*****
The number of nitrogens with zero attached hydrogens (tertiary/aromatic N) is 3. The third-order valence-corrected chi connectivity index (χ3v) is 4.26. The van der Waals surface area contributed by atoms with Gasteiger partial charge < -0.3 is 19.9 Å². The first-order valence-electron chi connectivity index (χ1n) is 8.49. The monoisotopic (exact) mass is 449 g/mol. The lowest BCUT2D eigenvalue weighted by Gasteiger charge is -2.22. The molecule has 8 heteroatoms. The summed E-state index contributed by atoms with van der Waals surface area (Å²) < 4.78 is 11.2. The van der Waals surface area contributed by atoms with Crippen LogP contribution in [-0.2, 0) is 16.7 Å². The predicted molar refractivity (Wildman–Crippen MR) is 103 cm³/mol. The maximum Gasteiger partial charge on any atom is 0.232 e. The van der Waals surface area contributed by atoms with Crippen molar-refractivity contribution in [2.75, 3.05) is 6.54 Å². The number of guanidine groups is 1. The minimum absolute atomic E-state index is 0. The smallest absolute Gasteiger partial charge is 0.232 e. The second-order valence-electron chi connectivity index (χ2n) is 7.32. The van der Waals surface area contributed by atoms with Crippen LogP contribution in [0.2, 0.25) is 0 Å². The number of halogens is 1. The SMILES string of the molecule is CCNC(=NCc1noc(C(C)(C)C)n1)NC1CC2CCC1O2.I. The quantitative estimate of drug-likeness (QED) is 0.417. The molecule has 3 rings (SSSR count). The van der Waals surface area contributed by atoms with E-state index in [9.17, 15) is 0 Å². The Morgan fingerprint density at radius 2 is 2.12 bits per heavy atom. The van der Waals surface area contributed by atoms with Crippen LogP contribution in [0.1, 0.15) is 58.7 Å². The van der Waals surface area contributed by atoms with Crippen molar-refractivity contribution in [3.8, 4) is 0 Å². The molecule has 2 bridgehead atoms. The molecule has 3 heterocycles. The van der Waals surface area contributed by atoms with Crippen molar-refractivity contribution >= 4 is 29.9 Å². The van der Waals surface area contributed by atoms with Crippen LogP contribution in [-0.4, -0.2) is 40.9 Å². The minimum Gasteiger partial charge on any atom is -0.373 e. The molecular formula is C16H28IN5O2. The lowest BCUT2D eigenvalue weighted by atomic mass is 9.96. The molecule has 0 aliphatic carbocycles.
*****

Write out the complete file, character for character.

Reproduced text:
The number of nitrogens with zero attached hydrogens (tertiary/aromatic N) is 3. The third-order valence-corrected chi connectivity index (χ3v) is 4.26. The van der Waals surface area contributed by atoms with Gasteiger partial charge < -0.3 is 19.9 Å². The first-order valence-electron chi connectivity index (χ1n) is 8.49. The monoisotopic (exact) mass is 449 g/mol. The lowest BCUT2D eigenvalue weighted by Gasteiger charge is -2.22. The molecule has 8 heteroatoms. The summed E-state index contributed by atoms with van der Waals surface area (Å²) < 4.78 is 11.2. The van der Waals surface area contributed by atoms with Crippen LogP contribution in [-0.2, 0) is 16.7 Å². The predicted molar refractivity (Wildman–Crippen MR) is 103 cm³/mol. The maximum Gasteiger partial charge on any atom is 0.232 e. The van der Waals surface area contributed by atoms with Crippen molar-refractivity contribution in [2.75, 3.05) is 6.54 Å². The number of guanidine groups is 1. The minimum absolute atomic E-state index is 0. The smallest absolute Gasteiger partial charge is 0.232 e. The second-order valence-electron chi connectivity index (χ2n) is 7.32. The van der Waals surface area contributed by atoms with Crippen LogP contribution in [0.2, 0.25) is 0 Å². The number of halogens is 1. The SMILES string of the molecule is CCNC(=NCc1noc(C(C)(C)C)n1)NC1CC2CCC1O2.I. The quantitative estimate of drug-likeness (QED) is 0.417. The molecule has 3 rings (SSSR count). The van der Waals surface area contributed by atoms with E-state index in [9.17, 15) is 0 Å². The Morgan fingerprint density at radius 2 is 2.12 bits per heavy atom. The van der Waals surface area contributed by atoms with Crippen LogP contribution in [0.1, 0.15) is 58.7 Å². The van der Waals surface area contributed by atoms with Crippen molar-refractivity contribution in [3.8, 4) is 0 Å². The molecule has 2 bridgehead atoms. The molecule has 3 heterocycles. The van der Waals surface area contributed by atoms with Crippen molar-refractivity contribution >= 4 is 29.9 Å². The van der Waals surface area contributed by atoms with Crippen LogP contribution in [-0.4, -0.2) is 40.9 Å². The minimum Gasteiger partial charge on any atom is -0.373 e. The molecular formula is C16H28IN5O2. The lowest BCUT2D eigenvalue weighted by atomic mass is 9.96. The molecule has 0 aliphatic carbocycles.